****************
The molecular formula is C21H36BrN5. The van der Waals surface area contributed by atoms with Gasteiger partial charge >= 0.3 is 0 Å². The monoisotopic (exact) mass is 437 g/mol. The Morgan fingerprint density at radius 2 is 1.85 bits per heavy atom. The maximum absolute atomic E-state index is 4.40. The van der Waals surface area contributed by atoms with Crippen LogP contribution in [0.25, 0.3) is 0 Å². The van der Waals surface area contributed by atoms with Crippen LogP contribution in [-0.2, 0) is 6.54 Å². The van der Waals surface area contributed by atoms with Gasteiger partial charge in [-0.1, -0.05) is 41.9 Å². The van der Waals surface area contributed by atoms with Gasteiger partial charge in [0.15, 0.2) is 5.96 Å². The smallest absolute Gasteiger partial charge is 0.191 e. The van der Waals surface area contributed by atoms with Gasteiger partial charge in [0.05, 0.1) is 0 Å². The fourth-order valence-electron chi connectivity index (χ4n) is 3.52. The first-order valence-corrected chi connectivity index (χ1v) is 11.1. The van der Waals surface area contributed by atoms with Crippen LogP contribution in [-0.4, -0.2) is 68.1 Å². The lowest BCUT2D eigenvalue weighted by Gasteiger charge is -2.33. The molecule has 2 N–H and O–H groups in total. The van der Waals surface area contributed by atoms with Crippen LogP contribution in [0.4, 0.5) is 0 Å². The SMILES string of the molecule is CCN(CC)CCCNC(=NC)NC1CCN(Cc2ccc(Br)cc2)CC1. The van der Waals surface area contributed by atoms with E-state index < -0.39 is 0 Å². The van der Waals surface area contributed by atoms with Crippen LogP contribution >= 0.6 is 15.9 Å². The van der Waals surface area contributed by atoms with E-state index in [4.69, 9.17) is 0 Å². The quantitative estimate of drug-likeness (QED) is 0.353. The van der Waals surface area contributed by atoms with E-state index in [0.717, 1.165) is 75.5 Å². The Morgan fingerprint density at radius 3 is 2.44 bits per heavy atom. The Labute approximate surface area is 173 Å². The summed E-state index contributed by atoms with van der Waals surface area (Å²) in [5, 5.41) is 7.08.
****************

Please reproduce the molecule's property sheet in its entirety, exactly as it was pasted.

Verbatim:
The molecular formula is C21H36BrN5. The van der Waals surface area contributed by atoms with Gasteiger partial charge >= 0.3 is 0 Å². The monoisotopic (exact) mass is 437 g/mol. The Morgan fingerprint density at radius 2 is 1.85 bits per heavy atom. The maximum absolute atomic E-state index is 4.40. The van der Waals surface area contributed by atoms with Crippen LogP contribution in [0.25, 0.3) is 0 Å². The van der Waals surface area contributed by atoms with Crippen LogP contribution in [-0.2, 0) is 6.54 Å². The van der Waals surface area contributed by atoms with Gasteiger partial charge in [-0.1, -0.05) is 41.9 Å². The van der Waals surface area contributed by atoms with Gasteiger partial charge in [0.15, 0.2) is 5.96 Å². The smallest absolute Gasteiger partial charge is 0.191 e. The van der Waals surface area contributed by atoms with Gasteiger partial charge in [0.05, 0.1) is 0 Å². The fourth-order valence-electron chi connectivity index (χ4n) is 3.52. The first-order valence-corrected chi connectivity index (χ1v) is 11.1. The van der Waals surface area contributed by atoms with Crippen LogP contribution in [-0.4, -0.2) is 68.1 Å². The lowest BCUT2D eigenvalue weighted by Gasteiger charge is -2.33. The molecule has 2 N–H and O–H groups in total. The van der Waals surface area contributed by atoms with Crippen LogP contribution in [0.4, 0.5) is 0 Å². The SMILES string of the molecule is CCN(CC)CCCNC(=NC)NC1CCN(Cc2ccc(Br)cc2)CC1. The van der Waals surface area contributed by atoms with E-state index < -0.39 is 0 Å². The van der Waals surface area contributed by atoms with Crippen LogP contribution >= 0.6 is 15.9 Å². The van der Waals surface area contributed by atoms with E-state index in [4.69, 9.17) is 0 Å². The quantitative estimate of drug-likeness (QED) is 0.353. The van der Waals surface area contributed by atoms with E-state index in [0.717, 1.165) is 75.5 Å². The Morgan fingerprint density at radius 3 is 2.44 bits per heavy atom. The Labute approximate surface area is 173 Å². The summed E-state index contributed by atoms with van der Waals surface area (Å²) in [5, 5.41) is 7.08.